Tag Archive: Macbeth

Friends and Foes of the Enlightenment: Glimmerglass 2015, Fortieth Anniversary Season

Shakespeare’s stygian supernatural tragedy, replete with witches, paradoxical prophesies, grisly murders and ghosts, was embraced enthusiastically by Verdi. He made the following remark: “This tragedy is one of the greatest creations of man.” His enthusiasm for the play and his own adaptation never waned. The original Italian four-act 1847 score was heavily revised in 1865, the latter version used a libretto in French and was in five acts. This 1865 revision really has the most compelling music for Lady Macbeth and the chorus, the latter carrying much of the weight of the opera. In fact, the choruses throughout Macbeth show Verdi at his most innovative and are on the par with those in his Requiem.  Tonight’s performance followed the revised version, sung in Italian, with the laudatory reinstatement of “Mal per me che m’affidai,” Macbeth’s stunning final aria from the original.

Women on the Verge at Opera Manhattan: Lady Macbeth, Mrs. Rowland, and “Elle”

  A special Valentine’s Day production from Opera Manhattan, Women on the Verge, is all about women unhappy in love. The centerpiece of the production will be Poulenc’s one-act monodrama for soprano, La Voix Humaine. The production also includes two…
Read more

TR Warszawa: Grzegorz Jarzyna’s Macbeth 2008 by the Brooklyn Bridge

Danuta Stenka and Cezary Kosinski as Hecate and Macbeth.

In preparing this review—more in that than in actually witnessing the performance—I had to remind myself that this is not the play which has come down to us as Shakespeare’s Scottish Play with some conspicuous additions by Thomas Middleton, as well as some other cuts and adjustments. It is rather <i>Macbeth 2008,</i> Gzregorz Jarzyna’s adaptation of the play. What made this hard was that it resembled Shakespeare’s play in so many ways that I couldn’t help thinking about it and making comparisons. Jarzyna’s spectacle even includes several excerpts from the best-known speeches in the play, inserted into the crude, obscenity-ridden dialogue that Jarzyna has created in the style of contemporary Hollywood film, especially the work of his hero, Ridley Scott. If I had been able to attend the lecture Jarzyna gave at the Polish Cultural Center about a month before the much-publicized opening of his show, I’d have been better prepared, and perhaps more resistant to comparisons with the Jacobean play, so admirably presented by a company from the Chichester Festival barely a mile distant from its venue in the armpit of the Brooklyn Bridge. All Mr. Jarzyna’a lights, noise, and bodily fluids amounted to pretty feeble stuff in comparison with the all-too-familiar words of the old play. His purpose is to present the story of Macbeth as a nightmare, as if the play were not nightmarish enough in itself.On the other hand, it was great fun to be there in the Tobacco Warehouse, a brilliant arrangement, brilliantly executed by St. Ann’s Warehouse, which itself stands across the street.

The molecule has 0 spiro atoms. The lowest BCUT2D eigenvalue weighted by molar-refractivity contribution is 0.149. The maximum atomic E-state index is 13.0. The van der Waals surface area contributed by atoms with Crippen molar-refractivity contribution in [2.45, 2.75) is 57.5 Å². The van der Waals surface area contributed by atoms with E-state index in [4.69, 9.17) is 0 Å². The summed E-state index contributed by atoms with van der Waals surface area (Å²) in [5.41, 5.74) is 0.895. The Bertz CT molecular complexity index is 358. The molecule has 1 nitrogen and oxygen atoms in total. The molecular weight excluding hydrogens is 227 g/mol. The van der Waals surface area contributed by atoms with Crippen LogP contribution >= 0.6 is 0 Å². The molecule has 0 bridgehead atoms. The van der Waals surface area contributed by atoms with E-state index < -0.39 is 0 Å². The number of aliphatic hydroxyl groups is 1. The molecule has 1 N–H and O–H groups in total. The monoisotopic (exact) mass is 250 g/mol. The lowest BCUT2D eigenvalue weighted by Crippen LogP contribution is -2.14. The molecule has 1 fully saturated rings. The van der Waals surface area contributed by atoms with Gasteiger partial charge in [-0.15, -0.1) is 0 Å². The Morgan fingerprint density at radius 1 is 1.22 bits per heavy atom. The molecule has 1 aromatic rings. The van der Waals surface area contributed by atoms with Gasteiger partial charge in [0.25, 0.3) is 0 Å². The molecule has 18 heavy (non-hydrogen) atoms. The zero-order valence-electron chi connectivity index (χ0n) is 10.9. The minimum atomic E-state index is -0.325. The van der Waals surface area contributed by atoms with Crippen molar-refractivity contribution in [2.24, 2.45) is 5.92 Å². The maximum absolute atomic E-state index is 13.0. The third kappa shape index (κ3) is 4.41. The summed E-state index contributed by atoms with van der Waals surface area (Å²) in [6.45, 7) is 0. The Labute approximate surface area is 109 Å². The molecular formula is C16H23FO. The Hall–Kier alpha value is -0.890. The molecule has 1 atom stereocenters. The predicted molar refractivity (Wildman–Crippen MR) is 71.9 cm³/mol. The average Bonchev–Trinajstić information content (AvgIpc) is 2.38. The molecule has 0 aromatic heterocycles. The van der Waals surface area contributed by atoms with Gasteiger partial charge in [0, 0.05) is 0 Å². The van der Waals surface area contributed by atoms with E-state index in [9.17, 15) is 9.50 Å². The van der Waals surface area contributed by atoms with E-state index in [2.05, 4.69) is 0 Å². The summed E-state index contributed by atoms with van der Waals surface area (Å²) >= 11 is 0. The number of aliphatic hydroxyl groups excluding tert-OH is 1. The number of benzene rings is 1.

A tip for our readers: How to get the most out of New York Arts and The Berkshire Review for the Arts.
What if I hate reading on computer screens, even tablets?
We get occasional inquiries from readers about whether we plan to launch a print edition of our arts journals. The answer is that we've given it some thought, and we're still thinking about it.
It is not only our older readers who object to reading them online. There are even some millennials who would rather read from paper. One of our readers got the simple idea of using the sites as sophisticated tables of contents. She prints out each article on three-hole paper and files them in a loose-leaf album. I've devoted a lot of time to finding the very best print and pdf facility there is. Just click on one of the icons at the top right of the article and print!
Click here to make your tax-deductible donation to The Arts Press, publisher of New York Arts and The Berkshire Review. Or click on the notice in the sidebar. The Arts Press is a sponsored project of Fractured Atlas, a non-profit arts service organization. Contributions for the charitable purposes of The Arts Press must be made payable to“Fractured Atlas” only and are tax-deductible to the extent permitted by law.